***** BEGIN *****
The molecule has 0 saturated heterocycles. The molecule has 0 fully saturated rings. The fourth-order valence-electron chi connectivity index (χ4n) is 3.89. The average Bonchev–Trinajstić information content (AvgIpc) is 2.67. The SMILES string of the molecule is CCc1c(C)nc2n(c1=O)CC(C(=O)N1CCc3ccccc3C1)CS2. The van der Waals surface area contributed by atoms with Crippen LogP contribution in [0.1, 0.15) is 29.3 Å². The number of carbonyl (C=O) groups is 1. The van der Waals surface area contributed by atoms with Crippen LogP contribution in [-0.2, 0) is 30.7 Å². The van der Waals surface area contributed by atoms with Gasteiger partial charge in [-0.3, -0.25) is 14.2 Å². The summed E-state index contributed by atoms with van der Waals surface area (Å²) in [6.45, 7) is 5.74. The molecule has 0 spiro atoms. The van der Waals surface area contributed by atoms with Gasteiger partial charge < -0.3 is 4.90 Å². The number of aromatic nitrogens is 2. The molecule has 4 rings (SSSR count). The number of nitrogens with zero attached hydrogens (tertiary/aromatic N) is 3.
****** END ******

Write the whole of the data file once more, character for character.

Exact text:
The molecule has 0 saturated heterocycles. The molecule has 0 fully saturated rings. The fourth-order valence-electron chi connectivity index (χ4n) is 3.89. The average Bonchev–Trinajstić information content (AvgIpc) is 2.67. The SMILES string of the molecule is CCc1c(C)nc2n(c1=O)CC(C(=O)N1CCc3ccccc3C1)CS2. The van der Waals surface area contributed by atoms with Crippen LogP contribution in [0.1, 0.15) is 29.3 Å². The number of carbonyl (C=O) groups is 1. The van der Waals surface area contributed by atoms with Crippen LogP contribution in [-0.2, 0) is 30.7 Å². The van der Waals surface area contributed by atoms with Gasteiger partial charge in [-0.3, -0.25) is 14.2 Å². The summed E-state index contributed by atoms with van der Waals surface area (Å²) in [6.45, 7) is 5.74. The molecule has 0 spiro atoms. The van der Waals surface area contributed by atoms with Gasteiger partial charge < -0.3 is 4.90 Å². The number of aromatic nitrogens is 2. The molecule has 4 rings (SSSR count). The number of nitrogens with zero attached hydrogens (tertiary/aromatic N) is 3.